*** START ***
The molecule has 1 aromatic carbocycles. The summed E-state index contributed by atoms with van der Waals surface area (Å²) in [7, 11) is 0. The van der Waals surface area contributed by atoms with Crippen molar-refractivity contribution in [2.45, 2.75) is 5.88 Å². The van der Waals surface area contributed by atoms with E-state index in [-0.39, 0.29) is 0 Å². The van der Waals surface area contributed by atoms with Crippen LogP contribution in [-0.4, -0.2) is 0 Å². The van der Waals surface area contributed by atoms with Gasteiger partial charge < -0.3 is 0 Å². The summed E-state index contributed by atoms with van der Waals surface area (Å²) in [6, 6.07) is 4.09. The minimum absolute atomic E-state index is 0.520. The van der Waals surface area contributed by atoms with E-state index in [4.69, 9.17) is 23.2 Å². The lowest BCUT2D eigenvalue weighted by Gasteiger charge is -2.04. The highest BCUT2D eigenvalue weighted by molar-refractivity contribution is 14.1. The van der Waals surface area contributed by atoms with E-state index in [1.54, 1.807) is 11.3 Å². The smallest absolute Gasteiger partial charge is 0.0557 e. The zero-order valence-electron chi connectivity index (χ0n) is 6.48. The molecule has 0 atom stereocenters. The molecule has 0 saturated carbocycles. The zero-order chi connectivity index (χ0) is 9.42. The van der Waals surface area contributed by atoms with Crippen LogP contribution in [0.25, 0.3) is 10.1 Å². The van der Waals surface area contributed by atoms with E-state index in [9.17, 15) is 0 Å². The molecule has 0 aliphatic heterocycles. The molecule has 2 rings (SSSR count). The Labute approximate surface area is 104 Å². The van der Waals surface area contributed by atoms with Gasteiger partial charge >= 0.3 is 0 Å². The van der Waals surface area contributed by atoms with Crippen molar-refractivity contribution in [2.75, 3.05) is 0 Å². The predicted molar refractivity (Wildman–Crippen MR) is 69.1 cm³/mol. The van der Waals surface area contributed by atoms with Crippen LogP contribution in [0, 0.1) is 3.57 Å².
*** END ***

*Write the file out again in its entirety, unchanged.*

The molecule has 1 aromatic carbocycles. The summed E-state index contributed by atoms with van der Waals surface area (Å²) in [7, 11) is 0. The van der Waals surface area contributed by atoms with Crippen molar-refractivity contribution in [2.45, 2.75) is 5.88 Å². The van der Waals surface area contributed by atoms with E-state index in [-0.39, 0.29) is 0 Å². The van der Waals surface area contributed by atoms with Crippen LogP contribution in [-0.4, -0.2) is 0 Å². The van der Waals surface area contributed by atoms with Gasteiger partial charge < -0.3 is 0 Å². The summed E-state index contributed by atoms with van der Waals surface area (Å²) in [6, 6.07) is 4.09. The minimum absolute atomic E-state index is 0.520. The van der Waals surface area contributed by atoms with E-state index in [4.69, 9.17) is 23.2 Å². The lowest BCUT2D eigenvalue weighted by Gasteiger charge is -2.04. The highest BCUT2D eigenvalue weighted by molar-refractivity contribution is 14.1. The van der Waals surface area contributed by atoms with E-state index in [1.54, 1.807) is 11.3 Å². The smallest absolute Gasteiger partial charge is 0.0557 e. The zero-order valence-electron chi connectivity index (χ0n) is 6.48. The molecule has 0 atom stereocenters. The molecule has 0 saturated carbocycles. The zero-order chi connectivity index (χ0) is 9.42. The van der Waals surface area contributed by atoms with Crippen LogP contribution in [0.25, 0.3) is 10.1 Å². The van der Waals surface area contributed by atoms with E-state index in [9.17, 15) is 0 Å². The molecule has 0 aliphatic heterocycles. The molecule has 2 rings (SSSR count). The Labute approximate surface area is 104 Å². The van der Waals surface area contributed by atoms with Gasteiger partial charge >= 0.3 is 0 Å². The van der Waals surface area contributed by atoms with Crippen molar-refractivity contribution in [2.75, 3.05) is 0 Å². The predicted molar refractivity (Wildman–Crippen MR) is 69.1 cm³/mol. The van der Waals surface area contributed by atoms with Crippen LogP contribution in [0, 0.1) is 3.57 Å².